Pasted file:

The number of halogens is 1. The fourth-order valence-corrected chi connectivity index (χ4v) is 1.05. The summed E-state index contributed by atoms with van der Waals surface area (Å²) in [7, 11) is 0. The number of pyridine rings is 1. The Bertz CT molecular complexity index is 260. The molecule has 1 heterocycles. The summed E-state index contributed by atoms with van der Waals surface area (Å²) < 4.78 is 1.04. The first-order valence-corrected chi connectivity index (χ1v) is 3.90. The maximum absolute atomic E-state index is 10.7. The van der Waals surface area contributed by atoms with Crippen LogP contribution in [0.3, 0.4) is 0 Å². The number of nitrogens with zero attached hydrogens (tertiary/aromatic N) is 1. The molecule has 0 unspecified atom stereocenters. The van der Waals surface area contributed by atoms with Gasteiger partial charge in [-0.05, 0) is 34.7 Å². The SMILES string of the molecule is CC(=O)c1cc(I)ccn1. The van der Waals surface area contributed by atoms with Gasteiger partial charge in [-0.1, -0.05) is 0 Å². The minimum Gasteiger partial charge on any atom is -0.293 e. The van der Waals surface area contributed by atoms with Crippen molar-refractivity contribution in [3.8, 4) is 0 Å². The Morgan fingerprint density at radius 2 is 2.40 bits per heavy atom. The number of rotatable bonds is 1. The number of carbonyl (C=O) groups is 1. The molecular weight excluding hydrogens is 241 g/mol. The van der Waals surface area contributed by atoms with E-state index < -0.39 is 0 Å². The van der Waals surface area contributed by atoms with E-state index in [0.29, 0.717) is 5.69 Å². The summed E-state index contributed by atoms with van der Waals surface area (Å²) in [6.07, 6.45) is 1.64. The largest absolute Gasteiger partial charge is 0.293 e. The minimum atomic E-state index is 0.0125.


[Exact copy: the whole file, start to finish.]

The number of halogens is 1. The fourth-order valence-corrected chi connectivity index (χ4v) is 1.05. The summed E-state index contributed by atoms with van der Waals surface area (Å²) in [7, 11) is 0. The number of pyridine rings is 1. The Bertz CT molecular complexity index is 260. The molecule has 1 heterocycles. The summed E-state index contributed by atoms with van der Waals surface area (Å²) < 4.78 is 1.04. The first-order valence-corrected chi connectivity index (χ1v) is 3.90. The maximum absolute atomic E-state index is 10.7. The van der Waals surface area contributed by atoms with Crippen LogP contribution in [0.3, 0.4) is 0 Å². The number of nitrogens with zero attached hydrogens (tertiary/aromatic N) is 1. The molecule has 0 unspecified atom stereocenters. The van der Waals surface area contributed by atoms with Gasteiger partial charge in [-0.05, 0) is 34.7 Å². The SMILES string of the molecule is CC(=O)c1cc(I)ccn1. The van der Waals surface area contributed by atoms with Gasteiger partial charge in [-0.1, -0.05) is 0 Å². The minimum Gasteiger partial charge on any atom is -0.293 e. The van der Waals surface area contributed by atoms with Crippen molar-refractivity contribution in [3.8, 4) is 0 Å². The Morgan fingerprint density at radius 2 is 2.40 bits per heavy atom. The number of rotatable bonds is 1. The number of carbonyl (C=O) groups is 1. The molecular weight excluding hydrogens is 241 g/mol. The van der Waals surface area contributed by atoms with E-state index < -0.39 is 0 Å². The van der Waals surface area contributed by atoms with E-state index in [0.29, 0.717) is 5.69 Å². The summed E-state index contributed by atoms with van der Waals surface area (Å²) in [6.07, 6.45) is 1.64. The largest absolute Gasteiger partial charge is 0.293 e. The minimum atomic E-state index is 0.0125.